by Paul Newberry
TALLADEGA, Ala. - Andy Petree knows his way around victory lane at Talladega Superspeedway, so no one had to tell him where to go when his driver won the race.
Then again, this was a rather new experience.
Petree wasn?t celebrating a NASCAR Winston Cup triumph. Instead, he was toasting victory in the minor-league ARCA series, where he?s trying to rebuild his downsized team with a talented young driver in tow.
?I want to do it the right way this time,? Petree said.
On the track, at least, he knows how to do it the right way.
Petree won two Winston Cup championships as Dale Earnhardt?s crew chief and founded his own team in late 1996. Even though he had to get by on a shoestring budget, his cars still managed to win two races and start from the pole six times.
?We were the poster children for doing the most with the least,? Petree said.
His first victory as a car owner came at the 2001 Talladega 500 with Bobby Hamilton. Later that year, Petree?s other driver, Joe Nemechek, won at Rockingham.
The money began to dry up in 2002, forcing Petree to abandon one of his cars. By the time this season rolled around, a lack of dollars forced Petree to give up his Winston Cup dreams ? at least for now.
?When the economy took a turn, we were one of the first ones affected,? Petree said. ?This thing can really beat you down. I was beat down last year, that?s for sure.?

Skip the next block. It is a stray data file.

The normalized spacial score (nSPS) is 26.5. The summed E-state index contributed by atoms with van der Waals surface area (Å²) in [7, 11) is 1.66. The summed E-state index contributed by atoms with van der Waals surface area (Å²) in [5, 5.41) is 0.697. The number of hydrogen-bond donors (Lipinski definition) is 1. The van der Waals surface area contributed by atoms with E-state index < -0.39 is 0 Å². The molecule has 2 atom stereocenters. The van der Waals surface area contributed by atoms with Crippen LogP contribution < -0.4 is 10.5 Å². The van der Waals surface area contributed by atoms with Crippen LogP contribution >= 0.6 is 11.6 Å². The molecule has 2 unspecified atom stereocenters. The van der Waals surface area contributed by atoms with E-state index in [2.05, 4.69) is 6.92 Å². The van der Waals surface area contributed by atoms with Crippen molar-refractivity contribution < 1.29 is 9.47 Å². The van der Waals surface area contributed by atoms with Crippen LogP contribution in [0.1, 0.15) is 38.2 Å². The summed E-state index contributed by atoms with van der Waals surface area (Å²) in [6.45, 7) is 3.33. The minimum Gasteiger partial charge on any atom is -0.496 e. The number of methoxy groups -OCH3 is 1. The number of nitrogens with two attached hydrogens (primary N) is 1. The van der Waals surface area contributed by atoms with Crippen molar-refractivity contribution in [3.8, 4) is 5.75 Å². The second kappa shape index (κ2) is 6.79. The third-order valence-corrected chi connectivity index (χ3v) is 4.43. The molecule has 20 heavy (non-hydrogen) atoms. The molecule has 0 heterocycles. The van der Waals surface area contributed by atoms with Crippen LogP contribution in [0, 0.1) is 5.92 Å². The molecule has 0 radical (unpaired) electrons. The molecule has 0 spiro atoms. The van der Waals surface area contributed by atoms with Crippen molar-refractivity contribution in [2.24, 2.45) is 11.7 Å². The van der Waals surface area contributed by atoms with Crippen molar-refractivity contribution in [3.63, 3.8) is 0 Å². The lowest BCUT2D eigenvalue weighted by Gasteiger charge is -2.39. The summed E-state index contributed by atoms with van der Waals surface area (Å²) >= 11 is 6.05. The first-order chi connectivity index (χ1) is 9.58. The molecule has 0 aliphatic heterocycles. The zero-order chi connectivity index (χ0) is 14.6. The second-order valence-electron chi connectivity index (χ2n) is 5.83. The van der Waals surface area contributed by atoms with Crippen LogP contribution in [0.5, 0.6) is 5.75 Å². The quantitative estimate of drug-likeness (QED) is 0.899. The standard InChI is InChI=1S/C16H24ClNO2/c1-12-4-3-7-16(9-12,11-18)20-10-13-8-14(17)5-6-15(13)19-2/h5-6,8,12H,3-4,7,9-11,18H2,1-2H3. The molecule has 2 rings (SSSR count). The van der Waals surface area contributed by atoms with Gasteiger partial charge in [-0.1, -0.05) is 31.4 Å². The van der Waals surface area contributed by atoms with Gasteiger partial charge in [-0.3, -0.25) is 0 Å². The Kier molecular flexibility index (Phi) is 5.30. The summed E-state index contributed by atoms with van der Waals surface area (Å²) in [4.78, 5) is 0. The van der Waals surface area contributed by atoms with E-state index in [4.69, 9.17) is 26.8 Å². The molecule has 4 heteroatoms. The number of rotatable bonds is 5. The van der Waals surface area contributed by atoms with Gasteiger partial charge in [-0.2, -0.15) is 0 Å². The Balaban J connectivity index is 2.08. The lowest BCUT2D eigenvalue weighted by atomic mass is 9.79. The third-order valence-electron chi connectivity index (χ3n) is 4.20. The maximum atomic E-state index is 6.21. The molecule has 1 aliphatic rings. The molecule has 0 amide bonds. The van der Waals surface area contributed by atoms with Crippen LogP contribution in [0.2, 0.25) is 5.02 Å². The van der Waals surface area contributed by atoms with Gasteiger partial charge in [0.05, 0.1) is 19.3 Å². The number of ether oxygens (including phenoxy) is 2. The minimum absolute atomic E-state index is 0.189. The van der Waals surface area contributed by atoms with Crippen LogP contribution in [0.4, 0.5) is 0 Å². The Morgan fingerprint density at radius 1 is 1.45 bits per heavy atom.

But he?s already plotting his comeback. Petree signed Paul Menard, a promising young driver with a strong racing heritage ? his father is Indy-car owner John Menard.
Petree set up a diverse, 18-race schedule to hasten his new driver?s learning curve, including ARCA, NASCAR?s Busch series, some truck events and even a Winston Cup road race at Watkins Glen.
?It?s been difficult the last few years, but this is actually a great year for me personally,? Petree said. ?I?m working with a much smaller group, and I?ve got a great young driver. It?s a lot more fun.?
Last weekend, the Petree-Menard team won for the first time, capturing the ARCA race at Talladega. Their car had to start from the back of the field after failing to pass inspection during qualifying, but Menard worked his way through the field and took the checkered flag in the first superspeedway race of his career.
The plan is to move up to the Busch series full-time in 2004, run that for a couple of years, then move into the rough-and-tumble world of Winston Cup (actually Nextel Cup, the series? name beginning next season).
?From what I?ve seen of Paul, that should be enough experience,? Petree said. ?This was the first time he?s ever been on a track like this, and he was out there doing Dale Earnhardt and Dale Jr. stuff. I?m really proud of him.?
If Petree gets back to the big time, he?ll change a few things.
First and foremost, there?s got to be enough financial support to compete with the top teams. He?s tired of getting by on less.
?Before, we were always losing our best guys to the other teams because we couldn?t pay them enough,? Petree said. ?It was frustrating. We would find them, train them, then they were worth more than we could pay them.?
The 23-year-old Menard has an earring in his left lobe, a soul patch under his bottom lip and a cool demeanor that serves him well at speeds approaching 200 mph.
He realizes the value of having a mentor such as Petree.
?Andy has so much experience,? Menard said. ?It just makes sense that we work together. I grew up watching both Indy cars and NASCAR, so I knew who he was. I?ve already learned so much from him.?